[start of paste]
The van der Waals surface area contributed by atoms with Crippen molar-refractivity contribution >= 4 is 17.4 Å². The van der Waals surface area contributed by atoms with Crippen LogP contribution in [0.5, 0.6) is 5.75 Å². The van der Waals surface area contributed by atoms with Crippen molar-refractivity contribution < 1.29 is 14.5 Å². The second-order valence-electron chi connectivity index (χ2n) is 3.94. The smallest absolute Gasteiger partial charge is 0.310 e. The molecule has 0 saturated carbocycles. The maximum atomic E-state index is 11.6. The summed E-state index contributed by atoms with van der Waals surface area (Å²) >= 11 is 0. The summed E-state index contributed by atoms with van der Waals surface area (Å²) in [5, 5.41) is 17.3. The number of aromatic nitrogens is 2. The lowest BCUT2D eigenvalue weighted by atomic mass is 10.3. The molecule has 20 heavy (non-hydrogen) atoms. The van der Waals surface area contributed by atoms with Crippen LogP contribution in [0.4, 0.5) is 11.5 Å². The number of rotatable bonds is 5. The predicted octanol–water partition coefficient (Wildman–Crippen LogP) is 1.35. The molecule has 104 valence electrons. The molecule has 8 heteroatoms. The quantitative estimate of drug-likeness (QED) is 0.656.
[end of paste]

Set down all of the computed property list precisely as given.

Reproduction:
The van der Waals surface area contributed by atoms with Crippen molar-refractivity contribution >= 4 is 17.4 Å². The van der Waals surface area contributed by atoms with Crippen LogP contribution in [0.5, 0.6) is 5.75 Å². The van der Waals surface area contributed by atoms with Crippen molar-refractivity contribution < 1.29 is 14.5 Å². The second-order valence-electron chi connectivity index (χ2n) is 3.94. The smallest absolute Gasteiger partial charge is 0.310 e. The molecule has 0 saturated carbocycles. The maximum atomic E-state index is 11.6. The summed E-state index contributed by atoms with van der Waals surface area (Å²) >= 11 is 0. The summed E-state index contributed by atoms with van der Waals surface area (Å²) in [5, 5.41) is 17.3. The number of aromatic nitrogens is 2. The lowest BCUT2D eigenvalue weighted by atomic mass is 10.3. The molecule has 20 heavy (non-hydrogen) atoms. The van der Waals surface area contributed by atoms with Crippen LogP contribution in [0.4, 0.5) is 11.5 Å². The number of rotatable bonds is 5. The predicted octanol–water partition coefficient (Wildman–Crippen LogP) is 1.35. The molecule has 104 valence electrons. The molecule has 8 heteroatoms. The quantitative estimate of drug-likeness (QED) is 0.656.